The Confucian based system of recruiting civil servants came to an end with the fall of the Manchu Dynasty. It was obvious that Confucian pedagogy, with its authoritarian emphasis, was out of step with the equalitarian doctrines of Sun Yet-Sen or the collectivist ideas of Mao Tse-tung that came after. Indeed many would say it is long outdated.
Can this old rag-tag bundle of notions and quaint sayings called Confucianism meet any need in today's fast-paced world? Most realists would likely answer, "Confucianism belongs with the dinosaurs." But we are dealing, let us not forget, with the "inscrutable Orient." We are reminded of the adage, "the crust of custom is hard to break." A cautious scholar might consider it highly adventurous to jump to the conclusion that Confucianism is dead. Indeed, the Master himself, if here today, would undoubtedly quote the old proverb, "the wise man, when in doubt, will not count upon it."
An article in an early 1995 issue of the Economist states that the present Chinese government appears to have given official approval to Confucianism. It refers to a public meeting which was held in Beijing six years ago to commemorate the birth of Confucius. The now President of the People's Republic, Jiang Zeiming, told the assembled audience that "he fondly recalled the Confucian influences in his upbringing." The chairman of the meeting, a prominent Communist leader, said that Confucianism represented "the mainstream of Chinese culture." The same magazine in a recent issue indicated that Lee Kuan Yew, the former long-time President of Singapore, a nation that today authorizes the teaching of Confucian doctrine in its public schools, has visited China frequently "where he extolled Confucian precepts at fashionable conferences in Beijing in honor of the sage."3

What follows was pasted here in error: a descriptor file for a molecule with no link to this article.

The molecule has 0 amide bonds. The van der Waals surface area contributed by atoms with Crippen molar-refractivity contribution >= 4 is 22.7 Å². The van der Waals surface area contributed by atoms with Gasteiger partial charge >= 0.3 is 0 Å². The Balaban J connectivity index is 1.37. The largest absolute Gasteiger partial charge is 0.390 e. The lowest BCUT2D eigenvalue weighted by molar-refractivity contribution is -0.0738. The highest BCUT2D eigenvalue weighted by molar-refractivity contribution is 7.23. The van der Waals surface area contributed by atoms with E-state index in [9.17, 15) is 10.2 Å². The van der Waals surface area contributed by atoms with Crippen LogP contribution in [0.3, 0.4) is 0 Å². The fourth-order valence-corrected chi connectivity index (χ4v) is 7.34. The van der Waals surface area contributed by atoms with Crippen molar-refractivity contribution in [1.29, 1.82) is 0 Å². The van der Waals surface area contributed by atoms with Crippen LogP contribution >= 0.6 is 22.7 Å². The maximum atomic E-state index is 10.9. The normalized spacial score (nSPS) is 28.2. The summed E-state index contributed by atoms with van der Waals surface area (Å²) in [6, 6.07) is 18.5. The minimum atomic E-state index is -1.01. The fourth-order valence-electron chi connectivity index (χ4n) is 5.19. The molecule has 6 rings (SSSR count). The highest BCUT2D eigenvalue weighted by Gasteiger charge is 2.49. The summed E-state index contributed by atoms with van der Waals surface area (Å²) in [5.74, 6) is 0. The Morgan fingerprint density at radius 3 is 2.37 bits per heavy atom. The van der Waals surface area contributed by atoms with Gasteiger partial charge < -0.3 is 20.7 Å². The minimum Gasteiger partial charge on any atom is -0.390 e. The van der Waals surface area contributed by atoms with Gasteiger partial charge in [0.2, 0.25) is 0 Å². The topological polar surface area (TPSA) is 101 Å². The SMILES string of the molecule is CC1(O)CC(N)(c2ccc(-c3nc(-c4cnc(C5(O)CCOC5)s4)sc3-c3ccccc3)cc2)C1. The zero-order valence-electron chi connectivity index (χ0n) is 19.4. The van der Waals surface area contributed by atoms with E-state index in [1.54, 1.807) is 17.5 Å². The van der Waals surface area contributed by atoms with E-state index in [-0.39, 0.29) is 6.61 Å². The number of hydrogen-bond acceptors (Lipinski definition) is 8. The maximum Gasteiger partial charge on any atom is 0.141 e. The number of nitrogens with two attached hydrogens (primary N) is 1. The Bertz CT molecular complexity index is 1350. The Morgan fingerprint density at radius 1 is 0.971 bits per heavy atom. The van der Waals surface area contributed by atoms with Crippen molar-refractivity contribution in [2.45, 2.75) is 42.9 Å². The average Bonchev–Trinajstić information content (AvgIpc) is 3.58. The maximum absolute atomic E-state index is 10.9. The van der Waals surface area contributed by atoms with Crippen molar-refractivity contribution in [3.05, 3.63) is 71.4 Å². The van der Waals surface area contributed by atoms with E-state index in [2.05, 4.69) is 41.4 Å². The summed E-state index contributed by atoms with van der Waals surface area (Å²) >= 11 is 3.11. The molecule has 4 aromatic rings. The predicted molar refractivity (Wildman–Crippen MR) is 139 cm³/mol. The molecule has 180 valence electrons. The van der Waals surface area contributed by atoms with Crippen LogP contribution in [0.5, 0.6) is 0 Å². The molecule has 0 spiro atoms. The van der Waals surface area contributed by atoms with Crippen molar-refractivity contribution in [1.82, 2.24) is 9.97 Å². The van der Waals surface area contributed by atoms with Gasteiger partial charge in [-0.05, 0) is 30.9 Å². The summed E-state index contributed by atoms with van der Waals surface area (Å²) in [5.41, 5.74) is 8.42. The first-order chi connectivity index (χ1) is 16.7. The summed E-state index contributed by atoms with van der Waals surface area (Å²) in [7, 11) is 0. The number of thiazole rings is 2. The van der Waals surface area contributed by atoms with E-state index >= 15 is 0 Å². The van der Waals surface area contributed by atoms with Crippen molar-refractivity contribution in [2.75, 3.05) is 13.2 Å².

It appears undeniable that Confucianism is being recycled. The Economist article notes that the codeword is now "Asian values," meaning "commitment to education, family, loyalty, subordination of the individual to the group, and a quiescent attitude to authoritarian rule, and in which government assumes the role of the Father in the family."
Some scholars in seeking an explanation for the surprising economic success in what were, not so long ago, called the "backward" or "developing" countries of the Orient, have reasoned that Confucian ethics, which stresses the claims of the community over the individuals, provides the key.4
Dr. Samuel Huntington, in a thought-provoking article, "The Clash of Civilizations," argues that non-Western values, specifically Confucian and Islamic, will present a major challenge to the West's (read World Community's) ideological legitimacy.5